In the “new” economy, concentration of corporate power and corporate hegemony over the economy is achieved through the monopolistic control of distribution and information systems, and through the manipulation of finance capital and the establishment of new ownership patterns via mergers and joint ventures. Direct control over the means of production is no longer the key element in corporate power as it was in the 19th and 20th century industrial capitalist regimes of accumulation. Unlike the industrial capitalist regime, where corporations sought to directly own and control the means of production, in the “post-Fordist” regime, production is dispersed among various smaller companies, who serve as subcontractors as the mega-corporations lock up control over distribution. What seems odd in this new arrangement is that the further the corporations move away from production, the more concentrated their power over the economy becomes.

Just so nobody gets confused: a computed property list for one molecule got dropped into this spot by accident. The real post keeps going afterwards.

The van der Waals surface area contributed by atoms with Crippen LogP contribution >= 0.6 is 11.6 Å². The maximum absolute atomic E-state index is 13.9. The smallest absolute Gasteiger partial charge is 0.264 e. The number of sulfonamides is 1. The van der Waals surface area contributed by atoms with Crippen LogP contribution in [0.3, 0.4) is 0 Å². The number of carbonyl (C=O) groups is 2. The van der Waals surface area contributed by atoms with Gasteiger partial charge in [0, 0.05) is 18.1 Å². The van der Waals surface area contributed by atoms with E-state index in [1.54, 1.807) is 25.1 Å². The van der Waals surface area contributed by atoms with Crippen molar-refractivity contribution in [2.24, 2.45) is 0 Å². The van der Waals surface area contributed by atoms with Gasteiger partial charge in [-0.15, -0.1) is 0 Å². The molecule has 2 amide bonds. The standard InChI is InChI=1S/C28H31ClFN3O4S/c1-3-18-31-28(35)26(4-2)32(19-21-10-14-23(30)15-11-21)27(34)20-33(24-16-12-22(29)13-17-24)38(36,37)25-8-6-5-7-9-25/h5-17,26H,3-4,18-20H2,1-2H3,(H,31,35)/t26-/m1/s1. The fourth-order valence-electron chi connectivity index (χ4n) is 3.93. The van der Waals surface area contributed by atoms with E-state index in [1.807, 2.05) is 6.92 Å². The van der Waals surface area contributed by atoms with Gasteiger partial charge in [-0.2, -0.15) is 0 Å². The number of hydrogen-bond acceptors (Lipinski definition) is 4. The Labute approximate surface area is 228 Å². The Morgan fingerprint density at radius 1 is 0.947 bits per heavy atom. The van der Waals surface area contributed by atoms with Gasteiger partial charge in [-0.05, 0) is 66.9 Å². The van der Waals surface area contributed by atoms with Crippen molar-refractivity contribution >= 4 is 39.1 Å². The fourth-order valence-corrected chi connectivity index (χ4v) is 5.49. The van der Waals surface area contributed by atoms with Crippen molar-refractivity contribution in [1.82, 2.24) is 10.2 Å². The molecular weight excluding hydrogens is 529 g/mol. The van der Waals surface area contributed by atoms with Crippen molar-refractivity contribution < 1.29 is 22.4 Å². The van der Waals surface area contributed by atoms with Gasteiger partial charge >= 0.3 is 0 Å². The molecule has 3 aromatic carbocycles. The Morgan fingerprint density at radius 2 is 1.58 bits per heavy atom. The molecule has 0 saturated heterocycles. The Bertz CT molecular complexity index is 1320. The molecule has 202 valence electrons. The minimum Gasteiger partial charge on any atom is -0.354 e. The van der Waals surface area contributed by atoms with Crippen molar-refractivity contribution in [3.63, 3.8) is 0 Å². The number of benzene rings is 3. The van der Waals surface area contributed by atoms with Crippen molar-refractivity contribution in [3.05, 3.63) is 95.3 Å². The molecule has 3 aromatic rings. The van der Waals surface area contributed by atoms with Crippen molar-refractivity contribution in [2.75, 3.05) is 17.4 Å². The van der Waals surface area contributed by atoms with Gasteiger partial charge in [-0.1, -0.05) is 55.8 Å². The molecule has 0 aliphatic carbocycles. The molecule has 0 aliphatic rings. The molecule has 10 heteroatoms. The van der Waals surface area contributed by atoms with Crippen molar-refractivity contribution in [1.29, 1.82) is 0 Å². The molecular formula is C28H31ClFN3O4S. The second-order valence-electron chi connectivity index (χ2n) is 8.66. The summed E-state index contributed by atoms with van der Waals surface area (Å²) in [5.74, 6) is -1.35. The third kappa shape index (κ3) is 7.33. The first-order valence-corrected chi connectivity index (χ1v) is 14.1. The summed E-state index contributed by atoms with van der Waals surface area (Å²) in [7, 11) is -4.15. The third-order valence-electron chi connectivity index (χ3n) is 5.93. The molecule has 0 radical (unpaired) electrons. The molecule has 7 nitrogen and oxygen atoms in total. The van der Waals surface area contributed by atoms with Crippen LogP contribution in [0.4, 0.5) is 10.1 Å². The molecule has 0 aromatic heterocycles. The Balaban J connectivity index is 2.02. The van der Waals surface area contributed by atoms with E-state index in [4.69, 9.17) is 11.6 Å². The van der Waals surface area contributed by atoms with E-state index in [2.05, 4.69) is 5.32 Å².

OUTSOURCING IN THE RECORDING INDUSTRY
In the recording industry, the growing number of joint ventures, pressing and distribution deals, equity deals, production company contracts, and distribution deals between indie and major labels and between indie and major distributors, is a good example of the increasing industry control and concentration of power among a small number of corporations at the top, coupled with dispersed production among many smaller “indie” record labels at the bottom of the industry.
In short, the increasing market share of indies translates into the decreasing bargaining power of professional musicians and their organization. These new arrangements present the musicians’ union, the American Federation of Musicians, with the most recent set of problems in a long history of struggle with the major record labels.